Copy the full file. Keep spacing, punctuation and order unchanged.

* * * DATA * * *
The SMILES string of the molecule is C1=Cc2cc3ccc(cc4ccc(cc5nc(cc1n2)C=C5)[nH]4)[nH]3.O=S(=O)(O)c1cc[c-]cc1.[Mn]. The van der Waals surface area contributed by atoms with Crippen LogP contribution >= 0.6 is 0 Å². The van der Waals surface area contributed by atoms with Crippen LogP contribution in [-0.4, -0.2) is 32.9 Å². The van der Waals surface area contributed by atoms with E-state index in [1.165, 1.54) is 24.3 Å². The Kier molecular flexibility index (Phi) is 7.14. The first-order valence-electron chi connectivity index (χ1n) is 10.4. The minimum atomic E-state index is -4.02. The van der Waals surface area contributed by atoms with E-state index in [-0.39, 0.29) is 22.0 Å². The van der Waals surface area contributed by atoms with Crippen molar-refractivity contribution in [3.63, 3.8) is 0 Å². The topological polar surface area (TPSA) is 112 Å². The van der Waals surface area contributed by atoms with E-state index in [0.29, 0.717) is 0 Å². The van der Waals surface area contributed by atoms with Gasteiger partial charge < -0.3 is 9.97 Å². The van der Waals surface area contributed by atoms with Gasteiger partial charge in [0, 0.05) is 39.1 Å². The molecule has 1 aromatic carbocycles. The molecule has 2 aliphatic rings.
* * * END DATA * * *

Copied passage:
The SMILES string of the molecule is C1=Cc2cc3ccc(cc4ccc(cc5nc(cc1n2)C=C5)[nH]4)[nH]3.O=S(=O)(O)c1cc[c-]cc1.[Mn]. The van der Waals surface area contributed by atoms with Crippen LogP contribution >= 0.6 is 0 Å². The van der Waals surface area contributed by atoms with Crippen LogP contribution in [-0.4, -0.2) is 32.9 Å². The van der Waals surface area contributed by atoms with E-state index in [1.165, 1.54) is 24.3 Å². The Kier molecular flexibility index (Phi) is 7.14. The first-order valence-electron chi connectivity index (χ1n) is 10.4. The minimum atomic E-state index is -4.02. The van der Waals surface area contributed by atoms with E-state index in [-0.39, 0.29) is 22.0 Å². The van der Waals surface area contributed by atoms with Crippen molar-refractivity contribution in [3.63, 3.8) is 0 Å². The topological polar surface area (TPSA) is 112 Å². The van der Waals surface area contributed by atoms with E-state index in [0.29, 0.717) is 0 Å². The van der Waals surface area contributed by atoms with Gasteiger partial charge < -0.3 is 9.97 Å². The van der Waals surface area contributed by atoms with Gasteiger partial charge in [0, 0.05) is 39.1 Å². The molecule has 1 aromatic carbocycles. The molecule has 2 aliphatic rings.